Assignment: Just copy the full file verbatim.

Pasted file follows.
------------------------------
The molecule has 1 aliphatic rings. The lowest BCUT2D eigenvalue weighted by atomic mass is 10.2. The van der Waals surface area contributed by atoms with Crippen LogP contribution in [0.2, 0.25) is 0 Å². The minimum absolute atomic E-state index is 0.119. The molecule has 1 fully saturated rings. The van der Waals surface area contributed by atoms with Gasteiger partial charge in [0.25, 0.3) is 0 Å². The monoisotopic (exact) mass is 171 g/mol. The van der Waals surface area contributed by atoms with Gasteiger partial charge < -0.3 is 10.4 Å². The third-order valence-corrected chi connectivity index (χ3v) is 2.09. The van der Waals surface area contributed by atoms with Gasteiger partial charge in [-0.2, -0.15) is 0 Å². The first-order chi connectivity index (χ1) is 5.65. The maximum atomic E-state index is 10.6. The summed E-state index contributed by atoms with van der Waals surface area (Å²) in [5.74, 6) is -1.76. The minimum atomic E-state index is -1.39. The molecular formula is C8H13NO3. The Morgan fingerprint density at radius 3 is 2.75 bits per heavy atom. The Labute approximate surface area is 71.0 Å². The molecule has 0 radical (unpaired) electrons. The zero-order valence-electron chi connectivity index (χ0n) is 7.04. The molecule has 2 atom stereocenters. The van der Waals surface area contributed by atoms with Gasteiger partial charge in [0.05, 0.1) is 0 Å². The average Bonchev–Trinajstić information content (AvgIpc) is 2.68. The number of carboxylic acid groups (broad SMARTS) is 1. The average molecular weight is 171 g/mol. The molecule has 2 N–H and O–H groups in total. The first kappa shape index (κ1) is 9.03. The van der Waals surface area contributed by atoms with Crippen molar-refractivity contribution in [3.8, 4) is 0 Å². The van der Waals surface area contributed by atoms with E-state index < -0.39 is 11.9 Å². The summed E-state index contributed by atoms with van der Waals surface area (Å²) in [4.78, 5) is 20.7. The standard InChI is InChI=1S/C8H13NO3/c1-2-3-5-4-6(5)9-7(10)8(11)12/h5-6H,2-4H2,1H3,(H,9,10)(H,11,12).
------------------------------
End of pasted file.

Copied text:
The molecule has 1 aliphatic rings. The lowest BCUT2D eigenvalue weighted by atomic mass is 10.2. The van der Waals surface area contributed by atoms with Crippen LogP contribution in [0.2, 0.25) is 0 Å². The minimum absolute atomic E-state index is 0.119. The molecule has 1 fully saturated rings. The van der Waals surface area contributed by atoms with Gasteiger partial charge in [0.25, 0.3) is 0 Å². The monoisotopic (exact) mass is 171 g/mol. The van der Waals surface area contributed by atoms with Gasteiger partial charge < -0.3 is 10.4 Å². The third-order valence-corrected chi connectivity index (χ3v) is 2.09. The van der Waals surface area contributed by atoms with Gasteiger partial charge in [-0.2, -0.15) is 0 Å². The first-order chi connectivity index (χ1) is 5.65. The maximum atomic E-state index is 10.6. The summed E-state index contributed by atoms with van der Waals surface area (Å²) in [5.74, 6) is -1.76. The minimum atomic E-state index is -1.39. The molecular formula is C8H13NO3. The Morgan fingerprint density at radius 3 is 2.75 bits per heavy atom. The Labute approximate surface area is 71.0 Å². The molecule has 0 radical (unpaired) electrons. The zero-order valence-electron chi connectivity index (χ0n) is 7.04. The molecule has 2 atom stereocenters. The van der Waals surface area contributed by atoms with Gasteiger partial charge in [0.05, 0.1) is 0 Å². The average Bonchev–Trinajstić information content (AvgIpc) is 2.68. The number of carboxylic acid groups (broad SMARTS) is 1. The average molecular weight is 171 g/mol. The molecule has 2 N–H and O–H groups in total. The first kappa shape index (κ1) is 9.03. The van der Waals surface area contributed by atoms with Crippen molar-refractivity contribution in [3.8, 4) is 0 Å². The van der Waals surface area contributed by atoms with E-state index < -0.39 is 11.9 Å². The summed E-state index contributed by atoms with van der Waals surface area (Å²) in [4.78, 5) is 20.7. The standard InChI is InChI=1S/C8H13NO3/c1-2-3-5-4-6(5)9-7(10)8(11)12/h5-6H,2-4H2,1H3,(H,9,10)(H,11,12).